For normal earnings, such as primary employment income, the current marginal tax system works well. Again, the reason is not because taxes should intrinsically be progressive. Instead, rising marginal rates keep marginal utility constant. Generally, people’s basic expenditures are similar and fixed regardless of income. A low starting marginal tax rate allows people to have access to basic needs. Further income is taxed higher, but you need less further income to improve life. (In fact, I would advocate for much fewer tranches of marginal tax rates, probably three. The first tranche is taxed at 0 or very little and allows people to satisfy their fixed expenses; the second tranche is taxed at a low amount, say 20-30%, that satisfies the needs of most middle income families, such as car, cell phones, birthday parties, movie tickets, books etc. This tranche should end higher than the median income to encourage the majority of people to earn more money. Anything above that should just be taxed at a flat rate. It would be assumed that any income in this tranche is used for discretionary activities that provide people a high utility, even when discounted at a higher tax rate. Note that our current taxation system follows this to an extent.)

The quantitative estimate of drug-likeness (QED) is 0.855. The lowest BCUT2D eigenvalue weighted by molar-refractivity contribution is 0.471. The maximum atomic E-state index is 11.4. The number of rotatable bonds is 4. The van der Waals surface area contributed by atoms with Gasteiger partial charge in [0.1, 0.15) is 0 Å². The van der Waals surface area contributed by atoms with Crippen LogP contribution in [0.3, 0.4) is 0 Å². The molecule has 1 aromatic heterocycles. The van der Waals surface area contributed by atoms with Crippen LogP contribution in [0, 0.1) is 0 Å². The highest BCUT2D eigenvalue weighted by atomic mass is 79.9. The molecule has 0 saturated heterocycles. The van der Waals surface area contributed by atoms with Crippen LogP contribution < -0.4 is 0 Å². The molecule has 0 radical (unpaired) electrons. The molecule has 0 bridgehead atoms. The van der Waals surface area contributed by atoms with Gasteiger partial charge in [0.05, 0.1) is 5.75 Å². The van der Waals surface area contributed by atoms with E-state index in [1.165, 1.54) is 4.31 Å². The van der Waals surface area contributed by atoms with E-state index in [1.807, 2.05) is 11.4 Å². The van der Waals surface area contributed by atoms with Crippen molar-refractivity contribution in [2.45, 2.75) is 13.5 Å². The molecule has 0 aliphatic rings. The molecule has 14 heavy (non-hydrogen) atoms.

Where our current taxation becomes problematic is for alternate sources of income. Under the current system of taxation, it makes more sense for a lower income individual to undertake new positive economic activity than a higher income individual, even when the positive economic activity is equivalent. This is exacerbated by higher income individuals potentially having less time, and thus an even higher opportunity cost to create extra positive economic activity. These perverse incentives are contrary to effective tax policy and should be changed. Secondary income, perhaps defined as the lower stream of income, should be taxed at some fixed rate (say ~20%).

Of course this kind of policy is subject to gaming, so certain restrictions must apply. People should not be allowed to take two part time jobs and have that count as two separate streams of income. If the second stream of income is similar to the first one, they should be combined. I would not say that anything like this is likely to be implemented, but thinking along these lines should be helpful in establishing a more economic tax policy.

As a final note, I will explain one tax-gaming idea that, to my knowledge, has since been closed by the government. The idea was to use the TFSA to hold securities in companies you own yourself (these companies can be ghost corporations that hold your property, etc). The companies would then dividend everything out to the TFSA, and pay no income. Doing this is illegal, but there are probably many other “loopholes” that aren’t. Clearly, understanding tax is essential to every economic decision. The first thing you therefore do is memorize this table